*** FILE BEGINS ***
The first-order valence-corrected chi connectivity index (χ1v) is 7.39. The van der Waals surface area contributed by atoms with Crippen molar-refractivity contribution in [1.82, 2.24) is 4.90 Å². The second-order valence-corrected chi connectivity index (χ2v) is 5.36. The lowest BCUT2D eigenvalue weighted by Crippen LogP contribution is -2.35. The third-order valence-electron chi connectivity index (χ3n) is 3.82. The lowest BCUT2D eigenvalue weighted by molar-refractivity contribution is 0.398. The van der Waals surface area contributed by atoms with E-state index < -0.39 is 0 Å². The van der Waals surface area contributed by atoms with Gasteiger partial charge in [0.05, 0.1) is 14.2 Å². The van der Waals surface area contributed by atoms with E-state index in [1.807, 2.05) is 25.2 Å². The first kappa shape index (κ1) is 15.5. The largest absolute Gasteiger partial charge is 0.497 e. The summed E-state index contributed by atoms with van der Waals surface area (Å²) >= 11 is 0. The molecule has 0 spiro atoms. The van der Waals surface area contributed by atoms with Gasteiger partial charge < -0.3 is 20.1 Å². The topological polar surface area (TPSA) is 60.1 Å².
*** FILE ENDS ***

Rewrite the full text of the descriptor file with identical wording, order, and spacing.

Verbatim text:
The first-order valence-corrected chi connectivity index (χ1v) is 7.39. The van der Waals surface area contributed by atoms with Crippen molar-refractivity contribution in [1.82, 2.24) is 4.90 Å². The second-order valence-corrected chi connectivity index (χ2v) is 5.36. The lowest BCUT2D eigenvalue weighted by Crippen LogP contribution is -2.35. The third-order valence-electron chi connectivity index (χ3n) is 3.82. The lowest BCUT2D eigenvalue weighted by molar-refractivity contribution is 0.398. The van der Waals surface area contributed by atoms with E-state index < -0.39 is 0 Å². The van der Waals surface area contributed by atoms with Gasteiger partial charge in [0.05, 0.1) is 14.2 Å². The van der Waals surface area contributed by atoms with E-state index in [1.807, 2.05) is 25.2 Å². The first kappa shape index (κ1) is 15.5. The largest absolute Gasteiger partial charge is 0.497 e. The summed E-state index contributed by atoms with van der Waals surface area (Å²) >= 11 is 0. The molecule has 0 spiro atoms. The van der Waals surface area contributed by atoms with Gasteiger partial charge < -0.3 is 20.1 Å². The topological polar surface area (TPSA) is 60.1 Å².